To underline our ongoing support Australia is pleased to announce that we are committing a further one hundred thousand Australian dollars to the Joint Global Program to roll out phase three of the pilot program.
Australia has also been pleased to support the INCB’s successful Learning Project which is assisting countries to improve estimates systems consistent with the international drug control conventions. In 2017 Australia funded a training seminar in Oceania which was attended by 19 representatives from 10 countries and territories.
Proportionate Responses and the death penalty
As a member of the CND and the UN Human Rights Council, Australia is committed to ensuring the human rights dimension of the world drug problem, as set out in the UNGASS outcome document.
Australia considers that law enforcement efforts are best focussed on disrupting the serious and organised criminal groups that drive the drug trade. Minor or non-violent drug-related crimes demand a proportionate response. Over many years Australia has found diversion to treatment and rehabilitation to be far more effective in reducing repeat offenses and reducing harm to individuals and communities.
Australia strongly supports the commitment of states at UNGASS to proportionate national sentencing and to consider alternatives to conviction.
Legal guarantees and due process safeguards must be upheld for all individuals, including drug users, in line with the obligations of states under the International Covenant on Civil and Political Rights. Extrajudicial killings of drug users is a clear violation of the right to life set out in that Covenant.
Australia will continue to press for the abolition of the death penalty in all circumstances. We believe the death penalty is an inhumane and irreversible forum of punishment, and completely ineffective in deterring drug use.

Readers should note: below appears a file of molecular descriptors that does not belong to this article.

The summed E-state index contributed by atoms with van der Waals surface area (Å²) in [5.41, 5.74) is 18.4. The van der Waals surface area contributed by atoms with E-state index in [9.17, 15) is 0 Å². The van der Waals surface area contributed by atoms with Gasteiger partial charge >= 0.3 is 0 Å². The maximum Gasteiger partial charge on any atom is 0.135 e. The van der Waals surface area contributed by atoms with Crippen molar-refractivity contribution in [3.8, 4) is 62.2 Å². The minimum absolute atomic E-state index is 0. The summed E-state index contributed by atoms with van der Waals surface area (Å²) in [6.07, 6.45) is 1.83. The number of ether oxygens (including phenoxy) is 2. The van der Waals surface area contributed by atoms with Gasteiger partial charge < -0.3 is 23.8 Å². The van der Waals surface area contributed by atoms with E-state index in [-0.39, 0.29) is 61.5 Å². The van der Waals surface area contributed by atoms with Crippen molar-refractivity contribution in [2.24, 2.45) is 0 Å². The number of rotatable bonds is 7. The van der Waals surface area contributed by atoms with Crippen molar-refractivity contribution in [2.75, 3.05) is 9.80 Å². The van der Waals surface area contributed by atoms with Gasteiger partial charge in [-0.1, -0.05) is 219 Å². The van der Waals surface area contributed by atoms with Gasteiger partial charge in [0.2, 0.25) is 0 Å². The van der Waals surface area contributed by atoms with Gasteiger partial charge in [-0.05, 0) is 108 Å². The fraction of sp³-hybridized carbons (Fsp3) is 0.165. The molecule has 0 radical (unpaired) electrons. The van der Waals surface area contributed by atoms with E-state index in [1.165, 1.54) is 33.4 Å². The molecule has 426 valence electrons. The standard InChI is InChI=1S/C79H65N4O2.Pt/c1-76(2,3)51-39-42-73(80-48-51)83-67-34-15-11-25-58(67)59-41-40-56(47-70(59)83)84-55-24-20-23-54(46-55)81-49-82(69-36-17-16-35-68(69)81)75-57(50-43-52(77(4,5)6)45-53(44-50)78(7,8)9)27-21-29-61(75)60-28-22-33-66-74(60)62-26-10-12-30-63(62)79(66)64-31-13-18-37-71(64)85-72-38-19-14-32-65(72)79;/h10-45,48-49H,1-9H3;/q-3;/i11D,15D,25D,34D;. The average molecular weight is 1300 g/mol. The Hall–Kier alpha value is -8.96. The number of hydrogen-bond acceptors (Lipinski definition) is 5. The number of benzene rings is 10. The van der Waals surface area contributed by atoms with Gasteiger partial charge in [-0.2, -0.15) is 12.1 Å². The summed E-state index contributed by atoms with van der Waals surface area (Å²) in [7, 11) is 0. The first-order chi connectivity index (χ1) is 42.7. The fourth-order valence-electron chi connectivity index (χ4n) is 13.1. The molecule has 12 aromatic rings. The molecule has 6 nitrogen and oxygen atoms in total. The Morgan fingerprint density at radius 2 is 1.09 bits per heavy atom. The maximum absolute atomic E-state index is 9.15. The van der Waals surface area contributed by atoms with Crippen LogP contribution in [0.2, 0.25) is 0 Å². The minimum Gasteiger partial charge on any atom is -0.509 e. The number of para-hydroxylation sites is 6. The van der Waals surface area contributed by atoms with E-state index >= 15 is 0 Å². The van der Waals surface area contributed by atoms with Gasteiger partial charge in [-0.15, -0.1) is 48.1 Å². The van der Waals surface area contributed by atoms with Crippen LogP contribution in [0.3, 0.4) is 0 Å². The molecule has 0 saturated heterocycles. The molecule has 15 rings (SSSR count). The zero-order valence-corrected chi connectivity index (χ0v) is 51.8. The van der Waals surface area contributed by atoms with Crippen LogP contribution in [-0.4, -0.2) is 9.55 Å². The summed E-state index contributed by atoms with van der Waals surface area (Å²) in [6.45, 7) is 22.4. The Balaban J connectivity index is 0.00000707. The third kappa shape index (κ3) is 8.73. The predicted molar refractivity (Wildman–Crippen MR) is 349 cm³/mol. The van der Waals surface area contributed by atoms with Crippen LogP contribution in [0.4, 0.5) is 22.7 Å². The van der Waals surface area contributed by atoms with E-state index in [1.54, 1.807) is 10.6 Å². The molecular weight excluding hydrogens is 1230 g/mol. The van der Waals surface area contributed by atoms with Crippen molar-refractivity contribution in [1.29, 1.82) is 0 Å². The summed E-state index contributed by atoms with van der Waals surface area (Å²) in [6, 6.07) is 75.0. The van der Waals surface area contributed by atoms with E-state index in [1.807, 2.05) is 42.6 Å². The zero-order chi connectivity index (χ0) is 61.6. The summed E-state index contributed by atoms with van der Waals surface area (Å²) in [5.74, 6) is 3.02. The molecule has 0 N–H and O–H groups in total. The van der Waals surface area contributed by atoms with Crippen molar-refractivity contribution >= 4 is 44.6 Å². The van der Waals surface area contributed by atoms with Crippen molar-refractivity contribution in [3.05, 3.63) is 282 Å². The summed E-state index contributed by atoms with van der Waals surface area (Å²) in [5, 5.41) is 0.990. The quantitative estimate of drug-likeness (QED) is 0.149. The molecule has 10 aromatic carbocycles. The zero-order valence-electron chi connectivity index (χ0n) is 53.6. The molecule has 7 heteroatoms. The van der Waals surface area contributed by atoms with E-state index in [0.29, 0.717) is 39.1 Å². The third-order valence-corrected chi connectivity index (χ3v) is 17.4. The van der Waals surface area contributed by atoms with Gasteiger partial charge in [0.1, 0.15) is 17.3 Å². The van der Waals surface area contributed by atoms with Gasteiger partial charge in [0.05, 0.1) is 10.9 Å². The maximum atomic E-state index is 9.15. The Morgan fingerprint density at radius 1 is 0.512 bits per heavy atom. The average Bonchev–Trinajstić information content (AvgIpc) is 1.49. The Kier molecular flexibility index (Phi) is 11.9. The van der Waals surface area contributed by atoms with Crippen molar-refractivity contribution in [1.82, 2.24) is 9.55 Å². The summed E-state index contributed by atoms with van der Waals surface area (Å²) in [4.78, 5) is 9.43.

The rapid emergence of new synthetic drugs, including amphetamine-type stimulants and new psychoactive substances poses a major challenge for law enforcement and public health agencies. This includes methamphetamines, which are rapidly becoming a public health threat across the Asia Pacific region.
Many of these new drugs lie outside the existing systems of international control. This demands closer international cooperation and exchange of information. Australia has committed another $100,000 this financial year to continue supporting countries through the UNODC’s Global SMART program. We encourage countries to strengthen efforts to address synthetic drugs.
Australia remains committed to moving forward in implementing the UNGASS Outcome Document and modalities for the review of the 2009 Political Declaration and Plan of Action in 2019. Furthermore, in preparing for the high level segment in 2019 we call on all members to enhance engagement with academia and civil society to inform our work for the better. To this end, we must also ensure our preparations for next year enable meaningful participation by civil society in that event.
In conclusion, we remain encouraged by the commitment of member states to engage and contribute to this global effort to address the world drug problem and look forward to the sharing and cooperation which characterises our important work here at the 61st CND.